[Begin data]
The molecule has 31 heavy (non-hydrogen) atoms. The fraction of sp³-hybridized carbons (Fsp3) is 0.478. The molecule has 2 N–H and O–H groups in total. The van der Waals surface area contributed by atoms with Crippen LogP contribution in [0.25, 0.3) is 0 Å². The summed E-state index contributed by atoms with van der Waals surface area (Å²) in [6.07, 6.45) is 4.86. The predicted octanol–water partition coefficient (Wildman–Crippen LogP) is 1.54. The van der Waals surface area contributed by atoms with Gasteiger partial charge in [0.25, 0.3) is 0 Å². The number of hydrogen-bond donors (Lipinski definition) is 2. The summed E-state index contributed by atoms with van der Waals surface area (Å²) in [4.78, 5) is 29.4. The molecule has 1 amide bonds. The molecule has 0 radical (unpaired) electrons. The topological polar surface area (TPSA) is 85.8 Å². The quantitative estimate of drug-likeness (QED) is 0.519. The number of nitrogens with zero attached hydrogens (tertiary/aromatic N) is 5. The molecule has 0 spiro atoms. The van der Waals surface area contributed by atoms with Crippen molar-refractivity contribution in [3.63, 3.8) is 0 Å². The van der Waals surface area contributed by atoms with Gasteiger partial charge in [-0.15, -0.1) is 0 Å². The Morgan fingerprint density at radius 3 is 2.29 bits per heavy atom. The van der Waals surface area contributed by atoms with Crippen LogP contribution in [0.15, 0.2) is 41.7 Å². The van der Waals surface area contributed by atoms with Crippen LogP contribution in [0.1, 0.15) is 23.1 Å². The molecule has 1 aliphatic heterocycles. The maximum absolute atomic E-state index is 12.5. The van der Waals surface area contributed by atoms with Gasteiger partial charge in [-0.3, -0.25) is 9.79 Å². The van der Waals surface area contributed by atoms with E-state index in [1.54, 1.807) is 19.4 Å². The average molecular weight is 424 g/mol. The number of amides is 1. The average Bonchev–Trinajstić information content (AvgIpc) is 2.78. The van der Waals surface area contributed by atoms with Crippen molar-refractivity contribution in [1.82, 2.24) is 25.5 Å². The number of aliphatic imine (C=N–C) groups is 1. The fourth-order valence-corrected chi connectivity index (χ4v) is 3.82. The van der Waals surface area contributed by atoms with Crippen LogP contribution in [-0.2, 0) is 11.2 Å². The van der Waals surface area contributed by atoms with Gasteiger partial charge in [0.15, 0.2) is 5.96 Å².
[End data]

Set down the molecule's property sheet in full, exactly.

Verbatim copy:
The molecule has 31 heavy (non-hydrogen) atoms. The fraction of sp³-hybridized carbons (Fsp3) is 0.478. The molecule has 2 N–H and O–H groups in total. The van der Waals surface area contributed by atoms with Crippen LogP contribution in [0.25, 0.3) is 0 Å². The summed E-state index contributed by atoms with van der Waals surface area (Å²) in [6.07, 6.45) is 4.86. The predicted octanol–water partition coefficient (Wildman–Crippen LogP) is 1.54. The van der Waals surface area contributed by atoms with Gasteiger partial charge in [0.25, 0.3) is 0 Å². The number of hydrogen-bond donors (Lipinski definition) is 2. The summed E-state index contributed by atoms with van der Waals surface area (Å²) in [4.78, 5) is 29.4. The molecule has 1 amide bonds. The molecule has 0 radical (unpaired) electrons. The topological polar surface area (TPSA) is 85.8 Å². The quantitative estimate of drug-likeness (QED) is 0.519. The number of nitrogens with zero attached hydrogens (tertiary/aromatic N) is 5. The molecule has 0 spiro atoms. The van der Waals surface area contributed by atoms with Crippen molar-refractivity contribution in [3.63, 3.8) is 0 Å². The van der Waals surface area contributed by atoms with Gasteiger partial charge in [-0.15, -0.1) is 0 Å². The Morgan fingerprint density at radius 3 is 2.29 bits per heavy atom. The van der Waals surface area contributed by atoms with Crippen LogP contribution in [0.15, 0.2) is 41.7 Å². The van der Waals surface area contributed by atoms with Crippen LogP contribution in [0.1, 0.15) is 23.1 Å². The molecule has 1 aliphatic heterocycles. The maximum absolute atomic E-state index is 12.5. The van der Waals surface area contributed by atoms with Gasteiger partial charge in [-0.3, -0.25) is 9.79 Å². The van der Waals surface area contributed by atoms with E-state index in [1.54, 1.807) is 19.4 Å². The average molecular weight is 424 g/mol. The number of amides is 1. The average Bonchev–Trinajstić information content (AvgIpc) is 2.78. The van der Waals surface area contributed by atoms with Crippen molar-refractivity contribution in [1.82, 2.24) is 25.5 Å². The number of aliphatic imine (C=N–C) groups is 1. The fourth-order valence-corrected chi connectivity index (χ4v) is 3.82. The van der Waals surface area contributed by atoms with Crippen LogP contribution in [-0.2, 0) is 11.2 Å². The van der Waals surface area contributed by atoms with Gasteiger partial charge in [0.15, 0.2) is 5.96 Å².